Parshat Mikeitz: Recognizing goodness in life

The primordial pursue of human beings is goodness in every possible way. The problem is when they make it something relative to conceive it the way they want, or when they use goodness to achieve evil purposes. Prosperity is something clearly good, either for the righteous or the wicked, yet the wicked use it to do more evil as it happened with the peoples of Sodom and Gomorrah.

The absence of goodness is a reason for fear, distress, affliction or suffering. This applies for both the righteous and the wicked. In the case of the Pharaoh of Egypt, it became his worst nightmare that compelled him to find any means to retain the goodness necessary to survive with ease in this world. In this stressful scenario, Joseph the son of Jacob came as the most qualified means to make goodness remain in Egypt, because the Source of all kind of goodness was with him.

“And Pharaoh said to his servants, ‘Can we find such a one as this, a man in whom the spirit of God is’?”
(Genesis 41:38)

In order to do goodness, we must be the proper vessel for it. Our mystic Sages even go further when they say that the vessel and its content must be one and the same. They highlighted Moses as the most remarkable of the vessels, for the fact that he was the humblest man who ever lived. From Moses we learn that humility is the required vessel for goodness to be properly manifest or done.

Joseph also had this quality in order to have God’s spirit as His goodness with him. Hence Pharaoh recognized that goodness comes from God.

“But it is a spirit in man, and the breath of the Almighty gives them [him] understanding.”
(Job 32:8)

Humility enables us to better understand others, and also situations that we are not familiar with. Once we replace all our prejudices, judgments and personal conceptions or considerations by the ethical frame of goodness, it manifests in righteousness, justice and fairness for all the parts involved.

There are no losers in goodness, for its nature is to benefit all as long as everyone recognizes it as the cause, reason and purpose of life. In this collective understanding, goodness is the foundation for peace.

Goodness makes us, as with Joseph, understanding in order to do what is right for the sake of goodness.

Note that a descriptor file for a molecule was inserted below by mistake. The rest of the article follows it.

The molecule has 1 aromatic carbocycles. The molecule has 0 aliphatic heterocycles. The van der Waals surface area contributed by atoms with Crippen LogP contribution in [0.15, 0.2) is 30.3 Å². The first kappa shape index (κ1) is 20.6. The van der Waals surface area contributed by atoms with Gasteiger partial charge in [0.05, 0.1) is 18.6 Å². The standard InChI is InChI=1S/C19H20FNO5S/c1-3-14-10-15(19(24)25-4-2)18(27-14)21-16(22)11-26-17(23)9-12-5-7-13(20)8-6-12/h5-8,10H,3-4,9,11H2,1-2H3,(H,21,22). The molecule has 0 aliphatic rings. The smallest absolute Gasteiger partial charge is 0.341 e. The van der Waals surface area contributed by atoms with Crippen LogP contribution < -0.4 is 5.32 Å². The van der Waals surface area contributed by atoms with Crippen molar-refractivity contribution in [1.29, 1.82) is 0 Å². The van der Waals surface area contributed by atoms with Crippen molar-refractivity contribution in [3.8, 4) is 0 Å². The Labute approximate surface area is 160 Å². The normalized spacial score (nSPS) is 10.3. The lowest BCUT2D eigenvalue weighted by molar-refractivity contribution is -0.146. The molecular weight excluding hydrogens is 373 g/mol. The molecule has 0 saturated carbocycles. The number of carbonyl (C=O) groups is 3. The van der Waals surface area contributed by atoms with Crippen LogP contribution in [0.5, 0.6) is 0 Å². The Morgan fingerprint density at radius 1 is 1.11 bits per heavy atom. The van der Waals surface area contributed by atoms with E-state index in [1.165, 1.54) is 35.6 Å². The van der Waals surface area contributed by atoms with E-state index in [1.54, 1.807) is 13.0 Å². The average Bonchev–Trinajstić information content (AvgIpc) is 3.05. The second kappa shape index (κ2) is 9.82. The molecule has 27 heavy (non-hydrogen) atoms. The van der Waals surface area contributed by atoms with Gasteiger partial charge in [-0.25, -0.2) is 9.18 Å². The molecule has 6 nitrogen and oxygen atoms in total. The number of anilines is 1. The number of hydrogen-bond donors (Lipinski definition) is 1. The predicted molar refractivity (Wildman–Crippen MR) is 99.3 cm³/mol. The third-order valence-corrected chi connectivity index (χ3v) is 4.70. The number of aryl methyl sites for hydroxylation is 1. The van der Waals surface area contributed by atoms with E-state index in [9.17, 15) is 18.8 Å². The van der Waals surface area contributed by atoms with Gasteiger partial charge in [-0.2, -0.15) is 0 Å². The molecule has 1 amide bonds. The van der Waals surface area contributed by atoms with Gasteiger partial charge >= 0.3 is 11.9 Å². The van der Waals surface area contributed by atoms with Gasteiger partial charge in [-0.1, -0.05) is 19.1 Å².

“And Pharaoh said to Joseph, ‘For as much as God has shown you all this, there is none as understanding and wise as you’.” (Genesis 42:39)

In Pharaoh’s realization that goodness comes from God, he also recognized that Joseph was the chosen vessel for Him to bestow the goodness needed in those times.

We must also assimilate that in times when goodness is absent, we must strive to make it remain by “storing” it in every aspect and expression of life, as Joseph stored the wheat during the seven years of abundance.

Our Sages say that while goodness accumulates by generating new and more expressions of goodness, evil is doomed to disappear because its destructive nature is not able to sustain or build anything. We do goodness by strengthening principles and values that promote and enhance goodness, and we can see it in the inventions and discoveries aimed to make life better in this world.

The more we put the advancements in science, medicine, energy, agriculture and technology at the service of goodness, the more we will be prepared to fight the evils aimed to denigrate and destroy the dignity of human life.

About the Author
Ariel Ben Avraham was born in Colombia (1958) from a family with Sephardic ancestry. He studied Cultural Anthropology in Bogota, and lived twenty years in Chicago working as a radio and television producer and writer. He emigrated to Israel in 2004, and for the last fourteen years has been studying the Chassidic mystic tradition, about which he writes and teaches. Based on his studies, he wrote his first book "God's Love" in 2009. He currently lives in Kochav Yaakov.
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